Interesting quote from the betamax case that you linked to:

    “The record and the District Court’s findings show (1) that there is a significant likelihood that substantial numbers of copyright holders who license their works for broadcast on free television would not object to having their broadcast time-shifted by private viewers (i. e., recorded at a time when the VTR owner cannot view the broadcast so that it can be watched at a later time); and (2) that there is no likelihood that time-shifting would cause nonminimal harm to the potential market for, or the value of, respondents’ copyrighted works. The VTR’s are therefore capable of substantial noninfringing uses.”

    The interesting part is that “therefore”. My reading of Betamax is not so much that these other uses allowed the VTR manufacturers to escape liability; but that the key point is that even the primary usage that the plaintiffs objected to, time-shifting, was in fact not infringing. The court goes on to say,

    “Private, noncommercial time-shifting in the home satisfies this standard of noninfringing uses both because respondents have no right to prevent other copyright holders from authorizing such time-shifting for their programs, and because the District Court’s findings reveal that even the unauthorized home time-shifting of respondents’ programs is legitimate fair use.”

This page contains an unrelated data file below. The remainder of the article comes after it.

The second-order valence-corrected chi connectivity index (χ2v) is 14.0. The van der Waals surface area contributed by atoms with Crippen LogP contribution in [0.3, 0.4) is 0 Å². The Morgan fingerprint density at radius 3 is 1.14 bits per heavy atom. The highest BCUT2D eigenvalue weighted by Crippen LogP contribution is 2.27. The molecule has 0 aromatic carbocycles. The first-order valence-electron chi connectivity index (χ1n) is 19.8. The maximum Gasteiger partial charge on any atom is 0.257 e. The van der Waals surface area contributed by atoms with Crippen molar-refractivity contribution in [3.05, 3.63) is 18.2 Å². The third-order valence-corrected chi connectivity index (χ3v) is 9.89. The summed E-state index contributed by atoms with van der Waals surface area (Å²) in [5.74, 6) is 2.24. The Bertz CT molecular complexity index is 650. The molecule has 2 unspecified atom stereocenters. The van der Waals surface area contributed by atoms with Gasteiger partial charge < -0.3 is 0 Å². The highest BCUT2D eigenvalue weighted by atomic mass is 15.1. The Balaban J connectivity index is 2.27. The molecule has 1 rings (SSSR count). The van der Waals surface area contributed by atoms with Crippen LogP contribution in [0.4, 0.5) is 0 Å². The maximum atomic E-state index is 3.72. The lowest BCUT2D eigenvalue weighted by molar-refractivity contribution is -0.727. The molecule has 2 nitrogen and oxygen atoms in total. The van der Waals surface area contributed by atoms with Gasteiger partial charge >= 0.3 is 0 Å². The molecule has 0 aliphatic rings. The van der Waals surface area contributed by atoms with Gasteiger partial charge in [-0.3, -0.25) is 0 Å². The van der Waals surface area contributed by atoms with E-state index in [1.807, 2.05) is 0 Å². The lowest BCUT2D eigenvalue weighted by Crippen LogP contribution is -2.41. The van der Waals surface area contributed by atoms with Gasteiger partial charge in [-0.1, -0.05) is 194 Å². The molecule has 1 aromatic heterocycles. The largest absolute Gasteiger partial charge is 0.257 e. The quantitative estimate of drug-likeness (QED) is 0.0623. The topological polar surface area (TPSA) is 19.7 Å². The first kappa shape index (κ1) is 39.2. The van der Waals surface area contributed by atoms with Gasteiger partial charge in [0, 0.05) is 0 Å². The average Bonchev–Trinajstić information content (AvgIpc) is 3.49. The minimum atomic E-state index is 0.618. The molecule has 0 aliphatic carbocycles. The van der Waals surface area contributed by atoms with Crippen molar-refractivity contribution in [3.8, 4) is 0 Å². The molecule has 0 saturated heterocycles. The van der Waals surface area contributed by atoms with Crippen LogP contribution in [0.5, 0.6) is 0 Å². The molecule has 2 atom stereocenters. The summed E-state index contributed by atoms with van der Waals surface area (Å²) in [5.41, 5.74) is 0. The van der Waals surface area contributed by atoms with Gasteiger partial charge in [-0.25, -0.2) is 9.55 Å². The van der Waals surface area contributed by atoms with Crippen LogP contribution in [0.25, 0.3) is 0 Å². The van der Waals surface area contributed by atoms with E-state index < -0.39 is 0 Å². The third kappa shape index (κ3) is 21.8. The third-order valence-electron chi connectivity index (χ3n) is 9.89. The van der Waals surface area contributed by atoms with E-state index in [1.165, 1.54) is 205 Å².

Even unauthorized time-shifting, which is the whole basis for the plaintiff’s case, is legitimate fair use. Everything else flows from this.

    This is what distinguishes Sony from the present case. Unlike the case of unauthorized time-shifting, where the court carefully considered and rejected the argument that it had negative financial impact on the copyright holders, unauthorized file sharing almost certainly does have significant financial impact. There’s no chance that the court will find that online piracy is fair use! Yet that is essentially what the court found to be true in the case of Betamax time shifting, that the so-called infringing activity was in fact fair use.

    The principle source of “substantial noninfringing uses” in the case of Betamax was the most common usage, the taping of TV shows for later watching. This difference from the case of P2P file sharing could easily allow the court to distinguish the Sony case and come up with a different result. Just quoting “substantial noninfringing use” without looking at the rest of the Sony decision produces a misleading impression about the line of reasoning used in that case.